DURHAM, N.C. (WNCN) – Code enforcement officials with the City of Durham have condemned a home that burned down two years ago after CBS 17 brought the state of the house to their attention.

A fire broke out at 227 Bandock Dr. in August of 2017. The family living there was forced out, but the half-burned home is still sitting just as it was the day after the fire.

Neighbor Sue Harris brought her concerns about the home being a public safety hazard to CBS 17 earlier this month.

“It’s very sad. This was somebody’s home at one time and for two years it’s been vacant and it’s just been falling down more and more and more,” Harris said. “I just think besides being an eyesore, I also think it’s dangerous. It’s wide open like this and kids can go in, animals can go in.”

Public records reveal the home was sold shortly after the fire to a family living in Raleigh. CBS 17’s Susanna Black went by the residence listed but never got an answer as to why the home was left in disrepair.

The home is in Durham County, but is one mile from the City of Durham, making it within the city’s code-enforcement jurisdiction.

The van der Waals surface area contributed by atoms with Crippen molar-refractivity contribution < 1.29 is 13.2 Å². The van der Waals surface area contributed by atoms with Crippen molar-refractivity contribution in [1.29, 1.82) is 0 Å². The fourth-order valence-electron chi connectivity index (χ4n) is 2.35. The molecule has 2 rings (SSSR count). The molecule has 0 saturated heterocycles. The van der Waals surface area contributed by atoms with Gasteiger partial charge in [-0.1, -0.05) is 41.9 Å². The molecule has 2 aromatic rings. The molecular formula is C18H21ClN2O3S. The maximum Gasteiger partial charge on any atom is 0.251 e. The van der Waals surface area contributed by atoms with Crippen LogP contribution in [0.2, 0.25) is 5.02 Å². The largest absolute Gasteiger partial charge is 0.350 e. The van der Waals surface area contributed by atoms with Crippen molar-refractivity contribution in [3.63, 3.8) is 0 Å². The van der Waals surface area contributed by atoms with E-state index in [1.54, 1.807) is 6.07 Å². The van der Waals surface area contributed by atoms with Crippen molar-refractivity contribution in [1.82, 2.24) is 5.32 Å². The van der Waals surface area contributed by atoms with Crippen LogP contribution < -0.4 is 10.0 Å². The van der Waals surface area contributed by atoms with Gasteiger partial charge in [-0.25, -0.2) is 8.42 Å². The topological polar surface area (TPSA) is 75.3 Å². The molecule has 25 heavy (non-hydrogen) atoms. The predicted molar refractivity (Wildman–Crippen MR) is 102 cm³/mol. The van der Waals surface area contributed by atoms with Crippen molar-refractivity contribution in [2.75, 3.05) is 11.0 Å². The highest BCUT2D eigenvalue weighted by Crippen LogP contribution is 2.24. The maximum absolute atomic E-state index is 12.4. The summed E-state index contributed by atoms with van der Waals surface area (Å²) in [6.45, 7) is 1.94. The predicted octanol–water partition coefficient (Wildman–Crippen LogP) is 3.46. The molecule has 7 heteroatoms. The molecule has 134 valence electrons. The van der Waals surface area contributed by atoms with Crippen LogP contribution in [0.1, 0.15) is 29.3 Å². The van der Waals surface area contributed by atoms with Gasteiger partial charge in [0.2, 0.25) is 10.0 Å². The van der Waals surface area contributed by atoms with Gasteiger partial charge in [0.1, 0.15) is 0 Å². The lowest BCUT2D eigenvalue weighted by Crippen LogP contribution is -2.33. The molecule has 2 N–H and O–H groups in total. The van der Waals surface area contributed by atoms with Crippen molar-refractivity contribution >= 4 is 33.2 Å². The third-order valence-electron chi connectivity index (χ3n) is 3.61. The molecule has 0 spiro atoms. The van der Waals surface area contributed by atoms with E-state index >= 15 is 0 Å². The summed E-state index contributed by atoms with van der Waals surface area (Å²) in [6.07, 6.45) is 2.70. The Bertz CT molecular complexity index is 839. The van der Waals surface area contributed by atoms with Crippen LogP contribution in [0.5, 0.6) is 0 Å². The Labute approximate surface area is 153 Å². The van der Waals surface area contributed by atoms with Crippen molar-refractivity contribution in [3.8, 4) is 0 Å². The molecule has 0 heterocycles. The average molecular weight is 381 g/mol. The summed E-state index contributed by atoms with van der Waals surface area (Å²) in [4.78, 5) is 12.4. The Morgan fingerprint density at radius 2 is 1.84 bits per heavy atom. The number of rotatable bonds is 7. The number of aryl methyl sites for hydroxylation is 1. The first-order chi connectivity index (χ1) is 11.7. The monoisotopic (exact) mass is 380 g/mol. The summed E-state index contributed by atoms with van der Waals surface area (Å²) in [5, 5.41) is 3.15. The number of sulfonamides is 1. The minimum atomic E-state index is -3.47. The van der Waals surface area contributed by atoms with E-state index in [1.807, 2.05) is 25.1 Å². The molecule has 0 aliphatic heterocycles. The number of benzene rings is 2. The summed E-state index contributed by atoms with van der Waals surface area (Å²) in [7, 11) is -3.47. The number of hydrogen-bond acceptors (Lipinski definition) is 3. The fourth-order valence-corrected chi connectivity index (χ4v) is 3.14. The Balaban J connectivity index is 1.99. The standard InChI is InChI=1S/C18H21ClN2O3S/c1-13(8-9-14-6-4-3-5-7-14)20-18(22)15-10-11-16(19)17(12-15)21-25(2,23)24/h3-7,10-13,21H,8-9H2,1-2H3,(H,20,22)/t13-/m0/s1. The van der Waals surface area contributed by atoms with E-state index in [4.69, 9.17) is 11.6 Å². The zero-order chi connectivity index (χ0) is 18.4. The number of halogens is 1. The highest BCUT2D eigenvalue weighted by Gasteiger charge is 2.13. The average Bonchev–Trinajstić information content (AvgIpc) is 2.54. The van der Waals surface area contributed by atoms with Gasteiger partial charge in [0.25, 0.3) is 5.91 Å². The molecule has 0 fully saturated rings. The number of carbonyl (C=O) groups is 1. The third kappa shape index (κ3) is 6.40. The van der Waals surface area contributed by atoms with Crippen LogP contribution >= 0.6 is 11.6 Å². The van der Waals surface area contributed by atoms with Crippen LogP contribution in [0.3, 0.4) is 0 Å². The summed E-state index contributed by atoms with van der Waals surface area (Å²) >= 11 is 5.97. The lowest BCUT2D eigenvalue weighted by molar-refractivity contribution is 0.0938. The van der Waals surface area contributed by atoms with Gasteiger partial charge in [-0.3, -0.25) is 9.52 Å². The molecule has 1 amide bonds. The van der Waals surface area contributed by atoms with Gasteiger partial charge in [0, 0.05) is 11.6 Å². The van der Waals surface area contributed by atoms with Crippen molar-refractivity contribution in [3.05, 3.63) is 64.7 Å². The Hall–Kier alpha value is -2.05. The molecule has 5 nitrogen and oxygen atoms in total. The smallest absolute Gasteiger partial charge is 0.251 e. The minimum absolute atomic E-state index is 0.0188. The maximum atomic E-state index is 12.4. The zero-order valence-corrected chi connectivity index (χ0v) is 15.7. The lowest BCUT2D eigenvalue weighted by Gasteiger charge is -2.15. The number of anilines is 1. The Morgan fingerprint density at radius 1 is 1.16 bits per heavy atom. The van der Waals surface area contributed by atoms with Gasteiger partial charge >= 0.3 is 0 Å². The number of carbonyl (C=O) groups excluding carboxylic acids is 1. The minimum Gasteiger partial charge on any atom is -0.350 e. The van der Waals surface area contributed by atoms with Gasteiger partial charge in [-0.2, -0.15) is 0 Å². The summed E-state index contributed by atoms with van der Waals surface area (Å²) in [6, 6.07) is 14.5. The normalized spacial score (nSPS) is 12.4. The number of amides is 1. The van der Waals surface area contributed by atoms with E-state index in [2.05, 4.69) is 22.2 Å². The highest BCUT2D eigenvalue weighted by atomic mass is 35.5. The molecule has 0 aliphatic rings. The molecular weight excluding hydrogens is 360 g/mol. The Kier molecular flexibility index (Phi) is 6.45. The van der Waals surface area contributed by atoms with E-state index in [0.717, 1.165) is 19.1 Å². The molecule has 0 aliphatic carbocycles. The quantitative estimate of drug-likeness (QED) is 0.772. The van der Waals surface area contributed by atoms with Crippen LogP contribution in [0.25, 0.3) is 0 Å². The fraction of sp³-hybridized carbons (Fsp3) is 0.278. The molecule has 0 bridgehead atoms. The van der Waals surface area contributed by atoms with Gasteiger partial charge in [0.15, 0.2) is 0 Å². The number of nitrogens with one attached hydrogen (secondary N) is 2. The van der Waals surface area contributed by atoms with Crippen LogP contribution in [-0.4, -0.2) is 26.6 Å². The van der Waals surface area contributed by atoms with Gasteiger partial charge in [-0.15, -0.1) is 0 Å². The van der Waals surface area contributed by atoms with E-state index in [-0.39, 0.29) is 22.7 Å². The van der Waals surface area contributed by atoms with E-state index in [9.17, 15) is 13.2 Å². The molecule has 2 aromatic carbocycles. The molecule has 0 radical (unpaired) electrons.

However, it’s not an area officials would check. They would only go there if a report was filed, which they say didn’t happen in this case.

Faith Gardner, Assistant Director and Housing Code Administrator for the City of Durham, said her team immediately opened an investigation into the home once it was brought to her attention. An investigator condemned the home after finding severe structural damage, then issued a notice to the homeowner giving them 10 days to repair or demolish the home.

If no action is taken within 10 days, another notice will be issued giving 60 days. If the home is still in ruin at the end of that time period, the city will hire a third party to have the building demolished. The city would foot the bill but would place a lien on the property for the amount of the bill.